This makes me think of my 3 SILs:
SIL #1 - When I told her I planned to breastfeed she said, "Oh, you won't do it for long, it's really annoying." A couple of months into breastfeeding she made a comment that she "could not" (read: unable) breastfeed. So this leads me to think she had negative breastfeeding experiences, but I've never really talked to her about it.
SIL #2 - Could not feed at the breast and exclusively pumped for more than a year. Now that I pump at work, I'm in awe that she did that. Wow. I could not have done that, at all.
SIL #3 - Made up her mind that she wasn't going to do it and never tried once.
I respect SIL #3's decision but at the same time I wish she would have at least tried. I think they are trying for #2 right now and I'm kinda hoping that we don't talk about this topic because I don't think I can talk about it without clearly showing my pro-BFing, lactivist attitude. I want to tell her to do it and how great it will be and all the wonderful things about it... basically I don't think I can say much about it without showing that I don't completely agree with her decision on her first child. Another thing is, I don't want to sell breastfeeding to her and then her actually try it and not like it. Breastfeeding can be HARD! I don't want her to be angry at me because I sold her an ideal and then she tries it and isn't happy. But if she does decide to breastfeed, I want to be there for her and help her and be a resource that she feels comfortable coming to, even if it's to ask, "Do you think it's ok to quit?"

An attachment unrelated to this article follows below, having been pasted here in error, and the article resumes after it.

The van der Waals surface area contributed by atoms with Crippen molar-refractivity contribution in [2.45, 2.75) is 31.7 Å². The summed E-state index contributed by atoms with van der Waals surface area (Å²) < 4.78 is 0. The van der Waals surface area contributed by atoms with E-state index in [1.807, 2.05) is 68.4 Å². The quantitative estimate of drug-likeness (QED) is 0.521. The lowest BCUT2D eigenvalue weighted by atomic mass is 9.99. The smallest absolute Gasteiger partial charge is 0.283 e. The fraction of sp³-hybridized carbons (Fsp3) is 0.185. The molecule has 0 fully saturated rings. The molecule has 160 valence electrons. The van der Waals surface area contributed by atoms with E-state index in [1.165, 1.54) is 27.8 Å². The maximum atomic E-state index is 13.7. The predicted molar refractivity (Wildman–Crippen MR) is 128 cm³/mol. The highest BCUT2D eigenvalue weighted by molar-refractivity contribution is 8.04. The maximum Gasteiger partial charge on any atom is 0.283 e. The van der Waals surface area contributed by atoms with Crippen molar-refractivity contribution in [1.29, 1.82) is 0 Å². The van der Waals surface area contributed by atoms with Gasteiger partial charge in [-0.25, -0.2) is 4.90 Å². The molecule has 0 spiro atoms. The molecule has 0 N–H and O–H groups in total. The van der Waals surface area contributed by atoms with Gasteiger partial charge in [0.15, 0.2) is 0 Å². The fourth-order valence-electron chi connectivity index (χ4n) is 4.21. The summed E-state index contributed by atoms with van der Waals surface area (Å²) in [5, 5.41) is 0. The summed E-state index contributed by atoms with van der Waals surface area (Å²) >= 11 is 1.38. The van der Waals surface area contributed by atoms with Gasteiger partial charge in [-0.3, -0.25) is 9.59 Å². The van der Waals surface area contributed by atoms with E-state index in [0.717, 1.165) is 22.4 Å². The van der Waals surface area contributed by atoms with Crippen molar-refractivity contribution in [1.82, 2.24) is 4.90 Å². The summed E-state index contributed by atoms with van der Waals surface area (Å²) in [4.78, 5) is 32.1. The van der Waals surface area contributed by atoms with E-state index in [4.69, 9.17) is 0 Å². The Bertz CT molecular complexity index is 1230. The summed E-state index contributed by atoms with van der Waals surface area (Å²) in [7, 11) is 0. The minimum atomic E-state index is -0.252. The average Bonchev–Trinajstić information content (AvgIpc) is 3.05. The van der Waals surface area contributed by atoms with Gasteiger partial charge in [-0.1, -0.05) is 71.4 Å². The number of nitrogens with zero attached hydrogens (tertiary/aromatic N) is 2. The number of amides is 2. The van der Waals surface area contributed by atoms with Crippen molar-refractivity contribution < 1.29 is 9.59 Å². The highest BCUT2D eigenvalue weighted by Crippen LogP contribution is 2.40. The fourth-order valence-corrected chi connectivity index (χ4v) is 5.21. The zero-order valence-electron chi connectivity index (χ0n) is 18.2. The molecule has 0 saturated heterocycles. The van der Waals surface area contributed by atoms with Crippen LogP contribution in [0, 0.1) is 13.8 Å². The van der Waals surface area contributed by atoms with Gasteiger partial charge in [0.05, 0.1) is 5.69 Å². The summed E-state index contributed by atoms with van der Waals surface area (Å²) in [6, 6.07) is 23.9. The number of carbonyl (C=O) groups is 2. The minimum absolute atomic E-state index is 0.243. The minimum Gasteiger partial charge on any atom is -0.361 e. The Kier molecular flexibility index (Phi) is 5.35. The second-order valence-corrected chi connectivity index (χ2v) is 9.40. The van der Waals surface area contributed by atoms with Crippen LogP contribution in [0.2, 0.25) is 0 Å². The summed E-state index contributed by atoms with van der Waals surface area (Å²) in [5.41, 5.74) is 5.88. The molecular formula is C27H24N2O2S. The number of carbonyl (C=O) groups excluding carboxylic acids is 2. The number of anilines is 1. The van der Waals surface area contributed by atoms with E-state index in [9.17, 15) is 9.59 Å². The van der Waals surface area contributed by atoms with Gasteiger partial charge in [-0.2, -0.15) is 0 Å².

But mostly, I just get pissed off at 'society' when I think about breastfeeding. If it wasn't hard enough to begin with, it seems like 'everyone' is telling moms to breastfeed and not supporting them in the least. They make it taboo to nurse in public. So many people see BFing a child past the first few months to be ridiculous (not to mention the weirdo looks extended breastfeeding gets). Mis-informed physicians. Shitty maternity leave. It just seems that there are so many road blocks on the horizon. Of course, that's not to say that formula feeding doesn't have it's critics (and that's an understatement). I hate the a-holes that equate formula to poison. Formula is the appropriate or best choice for lots of families. But society wants mothers to breastfeed and then freaks when they see a nipple. Society can say they want moms to breastfeed, but it will always be more comfortable with a can and bottle.
I don't have a nice way to wrap this all up into a neat little package. Breastfeeding is complicated. Parenting is complicated. (Getting pregnant is complicated.) We are all fighting our own fight and doing the best that we can. How someone feeds their child up to that person. My hope is that more of them choose to breastfeed. I think it's everyone's responsibility to look out for the right of parent to make that choice and support them in it.